© 2014 Robert Osburn
Recently, a tiny group of my age cohort met and, as is sometimes the case, we lamented US cultural decline. In so doing, we were retreading a well-rehearsed practice whereby the aging (I’m in my 60s) decry the loss of a world they knew when they were young. Geriatric Jewish leaders, freshly returned from a long exile in Babylon, “who had seen the former temple, wept aloud when they saw the foundation of this temple being laid, while many others shouted for joy” (Ezra 3:12). According to historian George Marsden, Americans have been doing this since the 1660s when first-generation Puritan leaders in New England grieved what had become of the next generation.
Except, our lament is different. It is unique in American history.
You may think me guilty of special pleading, but something happened in the mid 1960s that defined the end of one epoch and the beginning of another. Ever since US America’s founding, our culture—-our worldview, our mores, our sensibilities, our symbols, our rituals—was marinated in a cultural soup that was distinctly Christian, though seasoned with mostly-congenial Enlightenment ideals. You could be the biggest rebel in town, but you knew, at the end of the day, that you were accountable to some vague species of local morality which could be found in most of the Protestant churches in town. This fact was really not up for debate, except in a few offbeat texts written by academics and fellow travelers whose sensibilities rarely touched the lives of American masses.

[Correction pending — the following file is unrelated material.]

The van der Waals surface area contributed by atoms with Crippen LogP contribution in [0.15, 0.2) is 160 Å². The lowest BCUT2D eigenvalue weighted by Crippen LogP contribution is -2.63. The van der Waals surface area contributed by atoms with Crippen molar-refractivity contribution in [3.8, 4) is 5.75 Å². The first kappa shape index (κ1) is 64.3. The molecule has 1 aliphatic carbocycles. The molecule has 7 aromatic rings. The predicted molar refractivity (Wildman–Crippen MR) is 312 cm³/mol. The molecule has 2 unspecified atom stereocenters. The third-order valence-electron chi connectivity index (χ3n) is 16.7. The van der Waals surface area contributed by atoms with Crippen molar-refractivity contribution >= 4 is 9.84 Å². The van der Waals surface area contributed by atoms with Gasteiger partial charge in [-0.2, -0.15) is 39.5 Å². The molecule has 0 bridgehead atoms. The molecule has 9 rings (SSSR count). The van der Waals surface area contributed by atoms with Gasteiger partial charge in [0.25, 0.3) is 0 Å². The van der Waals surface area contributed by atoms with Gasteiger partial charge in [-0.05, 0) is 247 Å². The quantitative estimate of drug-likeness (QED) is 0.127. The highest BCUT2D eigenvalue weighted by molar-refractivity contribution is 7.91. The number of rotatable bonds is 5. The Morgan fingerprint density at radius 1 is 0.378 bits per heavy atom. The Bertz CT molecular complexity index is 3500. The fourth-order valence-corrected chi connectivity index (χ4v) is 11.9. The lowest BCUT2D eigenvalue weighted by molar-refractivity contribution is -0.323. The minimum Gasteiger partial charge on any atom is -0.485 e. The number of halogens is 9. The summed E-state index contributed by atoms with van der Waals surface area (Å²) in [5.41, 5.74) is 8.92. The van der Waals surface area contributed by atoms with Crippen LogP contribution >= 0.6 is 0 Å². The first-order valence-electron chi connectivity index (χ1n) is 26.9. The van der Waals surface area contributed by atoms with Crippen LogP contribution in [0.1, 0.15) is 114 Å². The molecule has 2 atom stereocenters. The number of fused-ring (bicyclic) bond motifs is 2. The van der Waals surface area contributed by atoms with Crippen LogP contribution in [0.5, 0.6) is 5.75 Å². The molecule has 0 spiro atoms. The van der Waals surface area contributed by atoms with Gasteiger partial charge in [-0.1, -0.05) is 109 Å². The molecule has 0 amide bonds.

So, when, for example, in the early 1900s old Civil War veterans had occasion to lament their lost world, they might have bewailed the loss of horse-drawn carriages in the new era of motorized vehicles. And some might have shed a few crocodile tears for the lost odor of horse manure all over the streets. A few, very few, might have longed for the smell of gunpowder on the old battlefields. But, no one, no one could have imagined jettisoning the quasi-Protestant morality that was shared by both sides in the Civil War and which was still shared some 50 years later.
Our lament for a world lost in the 1960s is different, and here’s why: Ours is a lament for the loss of a Christian cultural consensus, both because that consensus was relatively humanizing and enlivening and because its absence is progressively taking a toll on American society.
Marsden’s 2014 The Twilight of the American Enlightenment begins with memories that all of us born before 1955 in the USA will remember: a world where, or example, everyone seemed to take the ideal of the conventional family for granted” (p. ix). Many of us grew up in troubled families (so it was no picnic in the park), but we knew with certainty what was the ideal. And knowing such ideals bequeathed security.
Those very ideals, whose heartbeat was found in biblical texts that most of us only vaguely knew, would give birth in the early 60s to a Civil Right movement that most of us cheered and whose success was almost certainly assured because it could appeal to the biblical text shared by almost everyone in our Christian culture.